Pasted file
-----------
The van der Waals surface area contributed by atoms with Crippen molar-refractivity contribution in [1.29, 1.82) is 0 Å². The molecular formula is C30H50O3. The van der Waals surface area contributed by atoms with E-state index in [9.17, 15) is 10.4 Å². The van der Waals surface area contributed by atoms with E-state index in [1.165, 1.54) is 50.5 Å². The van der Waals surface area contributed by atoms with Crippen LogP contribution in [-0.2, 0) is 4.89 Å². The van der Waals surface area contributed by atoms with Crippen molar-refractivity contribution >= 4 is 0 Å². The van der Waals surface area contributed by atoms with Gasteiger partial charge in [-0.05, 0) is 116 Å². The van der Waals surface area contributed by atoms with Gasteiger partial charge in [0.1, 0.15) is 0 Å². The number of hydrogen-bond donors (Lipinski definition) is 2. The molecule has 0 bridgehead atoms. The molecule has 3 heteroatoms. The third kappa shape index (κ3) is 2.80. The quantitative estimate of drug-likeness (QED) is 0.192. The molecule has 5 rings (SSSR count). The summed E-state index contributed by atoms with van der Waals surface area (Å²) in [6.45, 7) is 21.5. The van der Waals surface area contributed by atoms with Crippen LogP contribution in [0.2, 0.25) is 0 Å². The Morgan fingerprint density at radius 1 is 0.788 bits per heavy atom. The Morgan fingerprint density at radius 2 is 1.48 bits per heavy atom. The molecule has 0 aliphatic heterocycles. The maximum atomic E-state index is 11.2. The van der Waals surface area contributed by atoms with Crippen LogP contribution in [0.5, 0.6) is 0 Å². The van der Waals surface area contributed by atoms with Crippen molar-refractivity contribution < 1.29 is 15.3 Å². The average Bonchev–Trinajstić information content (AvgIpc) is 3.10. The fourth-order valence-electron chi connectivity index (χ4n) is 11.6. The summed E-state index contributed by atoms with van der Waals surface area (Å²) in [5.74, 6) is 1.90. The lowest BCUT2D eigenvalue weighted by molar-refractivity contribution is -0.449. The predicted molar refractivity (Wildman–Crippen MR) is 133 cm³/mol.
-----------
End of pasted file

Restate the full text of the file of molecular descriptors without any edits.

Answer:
The van der Waals surface area contributed by atoms with Crippen molar-refractivity contribution in [1.29, 1.82) is 0 Å². The molecular formula is C30H50O3. The van der Waals surface area contributed by atoms with E-state index in [9.17, 15) is 10.4 Å². The van der Waals surface area contributed by atoms with E-state index in [1.165, 1.54) is 50.5 Å². The van der Waals surface area contributed by atoms with Crippen LogP contribution in [-0.2, 0) is 4.89 Å². The van der Waals surface area contributed by atoms with Crippen molar-refractivity contribution >= 4 is 0 Å². The van der Waals surface area contributed by atoms with Gasteiger partial charge in [-0.05, 0) is 116 Å². The van der Waals surface area contributed by atoms with Gasteiger partial charge in [0.1, 0.15) is 0 Å². The number of hydrogen-bond donors (Lipinski definition) is 2. The molecule has 0 bridgehead atoms. The molecule has 3 heteroatoms. The third kappa shape index (κ3) is 2.80. The quantitative estimate of drug-likeness (QED) is 0.192. The molecule has 5 rings (SSSR count). The summed E-state index contributed by atoms with van der Waals surface area (Å²) in [6.45, 7) is 21.5. The van der Waals surface area contributed by atoms with Crippen LogP contribution in [0.2, 0.25) is 0 Å². The Morgan fingerprint density at radius 1 is 0.788 bits per heavy atom. The Morgan fingerprint density at radius 2 is 1.48 bits per heavy atom. The molecule has 0 aliphatic heterocycles. The maximum atomic E-state index is 11.2. The van der Waals surface area contributed by atoms with Crippen LogP contribution in [0.5, 0.6) is 0 Å². The van der Waals surface area contributed by atoms with Crippen molar-refractivity contribution < 1.29 is 15.3 Å². The average Bonchev–Trinajstić information content (AvgIpc) is 3.10. The fourth-order valence-electron chi connectivity index (χ4n) is 11.6. The summed E-state index contributed by atoms with van der Waals surface area (Å²) in [5.74, 6) is 1.90. The lowest BCUT2D eigenvalue weighted by molar-refractivity contribution is -0.449. The predicted molar refractivity (Wildman–Crippen MR) is 133 cm³/mol.